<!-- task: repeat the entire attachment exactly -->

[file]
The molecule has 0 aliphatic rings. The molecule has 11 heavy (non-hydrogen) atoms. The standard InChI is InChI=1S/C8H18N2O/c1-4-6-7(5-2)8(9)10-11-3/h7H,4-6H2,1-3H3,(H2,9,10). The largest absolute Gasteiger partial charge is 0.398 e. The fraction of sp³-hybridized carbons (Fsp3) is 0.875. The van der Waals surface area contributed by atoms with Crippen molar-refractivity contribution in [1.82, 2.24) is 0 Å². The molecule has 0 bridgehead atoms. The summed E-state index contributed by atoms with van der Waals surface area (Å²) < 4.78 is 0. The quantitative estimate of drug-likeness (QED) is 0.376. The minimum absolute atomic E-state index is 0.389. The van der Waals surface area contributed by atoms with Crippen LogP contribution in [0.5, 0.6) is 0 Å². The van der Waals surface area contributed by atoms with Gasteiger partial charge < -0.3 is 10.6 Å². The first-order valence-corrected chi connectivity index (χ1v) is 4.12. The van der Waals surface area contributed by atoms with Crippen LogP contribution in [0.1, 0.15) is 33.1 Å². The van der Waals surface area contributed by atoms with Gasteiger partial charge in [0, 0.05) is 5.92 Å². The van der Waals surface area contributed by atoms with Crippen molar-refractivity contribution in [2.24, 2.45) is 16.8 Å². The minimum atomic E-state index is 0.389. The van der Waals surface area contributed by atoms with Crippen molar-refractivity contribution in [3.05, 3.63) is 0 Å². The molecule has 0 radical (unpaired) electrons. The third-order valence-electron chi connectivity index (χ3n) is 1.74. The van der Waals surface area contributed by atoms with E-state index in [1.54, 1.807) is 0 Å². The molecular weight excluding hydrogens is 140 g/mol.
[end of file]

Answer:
The molecule has 0 aliphatic rings. The molecule has 11 heavy (non-hydrogen) atoms. The standard InChI is InChI=1S/C8H18N2O/c1-4-6-7(5-2)8(9)10-11-3/h7H,4-6H2,1-3H3,(H2,9,10). The largest absolute Gasteiger partial charge is 0.398 e. The fraction of sp³-hybridized carbons (Fsp3) is 0.875. The van der Waals surface area contributed by atoms with Crippen molar-refractivity contribution in [1.82, 2.24) is 0 Å². The molecule has 0 bridgehead atoms. The summed E-state index contributed by atoms with van der Waals surface area (Å²) < 4.78 is 0. The quantitative estimate of drug-likeness (QED) is 0.376. The minimum absolute atomic E-state index is 0.389. The van der Waals surface area contributed by atoms with Crippen LogP contribution in [0.5, 0.6) is 0 Å². The van der Waals surface area contributed by atoms with Gasteiger partial charge < -0.3 is 10.6 Å². The first-order valence-corrected chi connectivity index (χ1v) is 4.12. The van der Waals surface area contributed by atoms with Crippen LogP contribution in [0.1, 0.15) is 33.1 Å². The van der Waals surface area contributed by atoms with Gasteiger partial charge in [0, 0.05) is 5.92 Å². The van der Waals surface area contributed by atoms with Crippen molar-refractivity contribution in [2.24, 2.45) is 16.8 Å². The minimum atomic E-state index is 0.389. The van der Waals surface area contributed by atoms with Crippen molar-refractivity contribution in [3.05, 3.63) is 0 Å². The molecule has 0 radical (unpaired) electrons. The third-order valence-electron chi connectivity index (χ3n) is 1.74. The van der Waals surface area contributed by atoms with E-state index in [1.54, 1.807) is 0 Å². The molecular weight excluding hydrogens is 140 g/mol.